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Historical Footnote

    Date: Tuesday, 12 July 1983, 17:42-EDT
    From: Howard Shrobe <hes%VIXEN%MIT-MC@SU-DSN>
    Re:   function specs
    To:   common-lisp@SU-AI

    (defmacro deffunny (name (symbol indicator) &body body)
      (let ((standin (gensym)))
	`(progn 'compile
		(defun ,standin ,args ,@body)
		(putprop ',symbol (fsymeval ',standin) ',indicator))))

    which is vintage 1973 MacLisp whose demise was welcomed by all 
    when the extended defun was introduced...

Well, allowing for the obvious bugs in this definition
(ARGS isn't bound anywhere, NAME isn't used, etc.), the 1973 syntax
would have been...

(defun deffunny macro (form)
  (prog (temp symbol indicator body standin)
    (setq temp (car (setq form (cdr form))))
    (setq args (car (setq form (cdr form))))
    (setq body (cdr form))
    (setq symbol    (car  temp))
    (setq indicator (cadr temp))
    (setq standin (gensym))
    (return (list 'progn ''compile
		  (cons 'defun (cons standin (cons args body)))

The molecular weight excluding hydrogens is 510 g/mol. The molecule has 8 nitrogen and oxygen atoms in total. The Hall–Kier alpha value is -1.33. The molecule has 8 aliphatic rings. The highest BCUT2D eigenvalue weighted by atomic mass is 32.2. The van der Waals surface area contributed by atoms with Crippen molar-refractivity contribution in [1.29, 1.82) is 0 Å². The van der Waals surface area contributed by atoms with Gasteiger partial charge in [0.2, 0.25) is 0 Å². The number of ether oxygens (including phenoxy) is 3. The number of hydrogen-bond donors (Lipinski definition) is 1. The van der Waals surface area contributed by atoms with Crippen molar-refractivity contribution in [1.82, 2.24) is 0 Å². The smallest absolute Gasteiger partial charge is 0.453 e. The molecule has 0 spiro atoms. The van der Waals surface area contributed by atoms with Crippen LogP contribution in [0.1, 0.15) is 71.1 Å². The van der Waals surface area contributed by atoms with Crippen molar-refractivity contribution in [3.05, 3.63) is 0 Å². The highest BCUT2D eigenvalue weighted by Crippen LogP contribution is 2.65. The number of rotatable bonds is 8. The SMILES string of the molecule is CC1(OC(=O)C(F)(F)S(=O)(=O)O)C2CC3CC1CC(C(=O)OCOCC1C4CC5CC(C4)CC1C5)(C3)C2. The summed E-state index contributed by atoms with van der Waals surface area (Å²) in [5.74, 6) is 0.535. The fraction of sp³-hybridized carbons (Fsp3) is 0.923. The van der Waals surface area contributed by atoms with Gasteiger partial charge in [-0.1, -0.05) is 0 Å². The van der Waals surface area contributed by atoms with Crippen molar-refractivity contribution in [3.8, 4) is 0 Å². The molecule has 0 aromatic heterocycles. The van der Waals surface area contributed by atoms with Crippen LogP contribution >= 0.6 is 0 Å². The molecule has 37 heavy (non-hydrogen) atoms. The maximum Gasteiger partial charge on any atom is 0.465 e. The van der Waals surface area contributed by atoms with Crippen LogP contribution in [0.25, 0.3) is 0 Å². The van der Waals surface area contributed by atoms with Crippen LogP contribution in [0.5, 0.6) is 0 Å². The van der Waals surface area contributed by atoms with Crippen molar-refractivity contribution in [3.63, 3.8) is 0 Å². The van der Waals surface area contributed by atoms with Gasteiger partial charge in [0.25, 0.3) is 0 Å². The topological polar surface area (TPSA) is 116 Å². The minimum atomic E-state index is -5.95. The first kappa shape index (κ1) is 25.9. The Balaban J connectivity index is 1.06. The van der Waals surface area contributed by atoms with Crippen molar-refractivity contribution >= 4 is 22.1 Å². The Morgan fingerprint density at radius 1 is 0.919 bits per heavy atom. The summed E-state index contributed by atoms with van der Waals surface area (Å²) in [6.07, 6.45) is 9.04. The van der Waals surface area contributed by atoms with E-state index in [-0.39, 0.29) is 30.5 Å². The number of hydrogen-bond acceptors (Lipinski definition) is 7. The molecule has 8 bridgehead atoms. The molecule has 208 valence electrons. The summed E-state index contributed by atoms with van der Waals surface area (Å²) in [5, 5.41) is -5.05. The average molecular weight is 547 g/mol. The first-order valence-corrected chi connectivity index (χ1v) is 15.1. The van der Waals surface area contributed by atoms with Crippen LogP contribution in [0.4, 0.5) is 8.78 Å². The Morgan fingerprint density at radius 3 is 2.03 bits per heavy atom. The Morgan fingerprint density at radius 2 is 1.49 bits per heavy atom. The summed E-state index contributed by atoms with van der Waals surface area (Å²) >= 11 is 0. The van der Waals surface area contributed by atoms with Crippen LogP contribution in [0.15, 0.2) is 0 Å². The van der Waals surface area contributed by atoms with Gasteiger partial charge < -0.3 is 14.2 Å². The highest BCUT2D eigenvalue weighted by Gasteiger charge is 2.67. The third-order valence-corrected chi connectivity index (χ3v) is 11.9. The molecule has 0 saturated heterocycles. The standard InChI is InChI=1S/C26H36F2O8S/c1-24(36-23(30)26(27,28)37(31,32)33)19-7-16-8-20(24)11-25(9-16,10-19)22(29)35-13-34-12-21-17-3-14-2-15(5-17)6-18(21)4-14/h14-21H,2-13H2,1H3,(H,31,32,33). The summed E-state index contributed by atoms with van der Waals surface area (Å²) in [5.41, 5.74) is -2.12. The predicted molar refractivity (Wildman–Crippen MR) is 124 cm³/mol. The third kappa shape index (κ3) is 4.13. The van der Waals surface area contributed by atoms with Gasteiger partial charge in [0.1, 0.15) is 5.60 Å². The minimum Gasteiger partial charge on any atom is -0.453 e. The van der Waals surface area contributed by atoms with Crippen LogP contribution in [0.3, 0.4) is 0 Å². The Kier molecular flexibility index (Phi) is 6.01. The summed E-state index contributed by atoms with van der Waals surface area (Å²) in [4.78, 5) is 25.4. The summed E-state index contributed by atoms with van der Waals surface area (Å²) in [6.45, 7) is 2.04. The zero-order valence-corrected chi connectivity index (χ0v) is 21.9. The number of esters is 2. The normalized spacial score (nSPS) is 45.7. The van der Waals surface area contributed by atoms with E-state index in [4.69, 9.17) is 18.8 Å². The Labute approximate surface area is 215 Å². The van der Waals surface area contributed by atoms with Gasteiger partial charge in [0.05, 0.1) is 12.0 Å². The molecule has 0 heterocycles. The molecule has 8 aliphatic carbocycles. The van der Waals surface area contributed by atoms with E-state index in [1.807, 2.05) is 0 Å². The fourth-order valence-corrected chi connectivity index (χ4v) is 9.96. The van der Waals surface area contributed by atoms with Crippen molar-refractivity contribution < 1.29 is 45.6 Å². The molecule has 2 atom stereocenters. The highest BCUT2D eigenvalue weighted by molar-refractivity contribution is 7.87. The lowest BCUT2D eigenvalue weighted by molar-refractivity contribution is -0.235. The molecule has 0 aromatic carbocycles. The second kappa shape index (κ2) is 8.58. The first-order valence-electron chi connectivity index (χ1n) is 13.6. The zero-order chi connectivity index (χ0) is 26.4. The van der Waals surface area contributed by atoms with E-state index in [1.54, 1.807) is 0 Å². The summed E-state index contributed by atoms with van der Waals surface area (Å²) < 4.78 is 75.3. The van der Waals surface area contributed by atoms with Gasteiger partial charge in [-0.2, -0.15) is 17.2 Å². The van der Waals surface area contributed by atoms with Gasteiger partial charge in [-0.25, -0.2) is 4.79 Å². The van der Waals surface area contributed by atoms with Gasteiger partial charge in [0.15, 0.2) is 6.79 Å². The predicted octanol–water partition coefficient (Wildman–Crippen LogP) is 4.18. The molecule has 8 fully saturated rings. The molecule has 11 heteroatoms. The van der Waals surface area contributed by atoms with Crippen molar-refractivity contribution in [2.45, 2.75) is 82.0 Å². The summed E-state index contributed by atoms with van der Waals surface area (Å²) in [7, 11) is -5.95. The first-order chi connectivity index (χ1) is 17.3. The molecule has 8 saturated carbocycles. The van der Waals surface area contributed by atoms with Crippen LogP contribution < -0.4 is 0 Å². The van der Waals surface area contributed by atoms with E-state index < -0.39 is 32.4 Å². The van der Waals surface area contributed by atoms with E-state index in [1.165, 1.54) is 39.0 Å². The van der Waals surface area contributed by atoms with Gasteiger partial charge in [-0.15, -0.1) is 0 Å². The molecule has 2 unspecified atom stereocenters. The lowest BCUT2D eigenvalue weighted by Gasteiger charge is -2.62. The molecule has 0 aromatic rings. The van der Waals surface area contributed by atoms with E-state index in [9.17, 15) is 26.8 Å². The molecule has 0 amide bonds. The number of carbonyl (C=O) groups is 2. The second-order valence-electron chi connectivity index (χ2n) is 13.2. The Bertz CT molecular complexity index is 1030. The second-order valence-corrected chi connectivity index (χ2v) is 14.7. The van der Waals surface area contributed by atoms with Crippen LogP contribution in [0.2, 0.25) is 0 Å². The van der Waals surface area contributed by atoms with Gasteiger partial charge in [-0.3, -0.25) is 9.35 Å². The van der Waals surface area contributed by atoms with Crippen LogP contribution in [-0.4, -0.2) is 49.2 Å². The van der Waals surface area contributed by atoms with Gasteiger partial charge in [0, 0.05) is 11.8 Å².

(list 'defprop symbol standin indicator)))))

Of course, this STILL would not have worked reliably since if I'm not mistaken
gensyms lose their uniqueness when output by the compiler, so you'd have
interned symbols that looked like G0017 all over the place and if you loaded
the results of separate compilations which had had the same gensym counter,
you'd be clobbering functions back and forth accidentally. So this is, even
today, not a reliable strategy.

No heavy-duty point to be made here. Just wanted to remind you what "common"
lisp looked like in 1973. We have come a longer way than you might remember.
Still, as is obvious from the holes in the language, we have a long ways to
go. The belief seems to be that premature standardization would be far worse
than living with certain parts of the language fuzzily defined while we think
things out...